Far Out Friday: Teacher takes students to adult novelty store

by Heather Jane19 Jun 2015

Gaia Democratic School in Minneapolis has 25 students and prides itself on academic freedom, youth empowerment and democratic education.

While the school walks its talk, some of the students’ parents think it has walked one step too far by taking students to an adult novelty store to learn about human sexual behaviour in a “safe environment”.

Besides offering adult books, videos, toys and other products, the store – named Smitten Kitten – also has educational workshops, which the students attended.

One parent, Lynn Floyd, called the field trip, which took place in late May, a “major breach of trust”.

Floyd told the Star Tribune he has since withdrawn both children from the school, adding he is troubled that parents were never notified before the trip.

"I just struggled to think that I wasn't involved in that," Floyd said.

However, the school’s sex education teacher, Starri Hedges, stood by her decision, saying even though she "unfortunately didn't communicate well enough with parents ahead of time" about the trip, it was nonetheless a “beautiful” experience for the kids.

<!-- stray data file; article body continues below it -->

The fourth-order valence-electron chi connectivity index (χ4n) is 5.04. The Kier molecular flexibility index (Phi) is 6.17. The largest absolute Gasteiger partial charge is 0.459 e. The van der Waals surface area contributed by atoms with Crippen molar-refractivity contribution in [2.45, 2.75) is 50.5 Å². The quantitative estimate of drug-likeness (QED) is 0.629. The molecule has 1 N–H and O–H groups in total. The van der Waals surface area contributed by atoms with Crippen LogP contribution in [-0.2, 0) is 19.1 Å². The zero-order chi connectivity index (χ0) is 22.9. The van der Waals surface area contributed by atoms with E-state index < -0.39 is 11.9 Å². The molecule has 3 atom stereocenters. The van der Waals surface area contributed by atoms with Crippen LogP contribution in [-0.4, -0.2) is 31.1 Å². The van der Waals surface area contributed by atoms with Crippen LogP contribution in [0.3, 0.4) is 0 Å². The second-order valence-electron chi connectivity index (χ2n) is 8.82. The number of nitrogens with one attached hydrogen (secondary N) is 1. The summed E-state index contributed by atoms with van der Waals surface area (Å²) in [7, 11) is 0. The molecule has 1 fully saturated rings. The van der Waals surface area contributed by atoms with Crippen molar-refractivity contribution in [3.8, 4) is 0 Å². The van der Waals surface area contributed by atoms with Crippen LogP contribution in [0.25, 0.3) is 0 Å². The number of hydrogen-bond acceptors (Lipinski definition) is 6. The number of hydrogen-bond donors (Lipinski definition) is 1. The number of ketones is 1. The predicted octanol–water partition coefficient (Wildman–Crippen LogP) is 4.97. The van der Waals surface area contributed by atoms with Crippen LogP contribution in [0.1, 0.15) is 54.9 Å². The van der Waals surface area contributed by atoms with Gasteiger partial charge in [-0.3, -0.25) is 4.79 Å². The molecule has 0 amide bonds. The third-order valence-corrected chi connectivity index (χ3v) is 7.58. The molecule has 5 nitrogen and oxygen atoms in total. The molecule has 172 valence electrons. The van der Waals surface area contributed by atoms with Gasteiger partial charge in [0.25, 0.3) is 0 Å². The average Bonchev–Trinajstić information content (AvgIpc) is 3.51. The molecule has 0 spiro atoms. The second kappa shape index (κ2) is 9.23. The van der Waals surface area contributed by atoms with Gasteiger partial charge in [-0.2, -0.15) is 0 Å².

"What I saw happening on our trip, I thought it was beautiful because kids could talk to these sex educators without any shame, without any fear," Hedges said, adding that the children were not exposed to pornographic material.

Smitten Kitten owner, Jennifer Pritchett, said the store is an educational resource about sex and sexuality.

"We leave it up to the discretion of parents and guardians as to when, if, and in what capacity they seek resources from our educators," Pritchett said.

Minnesota Department of Education spokesman, Josh Collins, said the state has no authority over the school because it is private.

"I don't think anybody would think that going to the Smitten Kitten is a great idea," Collins said.
Hedges said she probably would not take another class to the store.

"It was certainly the first time we have taken that kind of field trip and it will probably be our last, which I feel bad about because the kids had so much fun," Hedges said.
 
 

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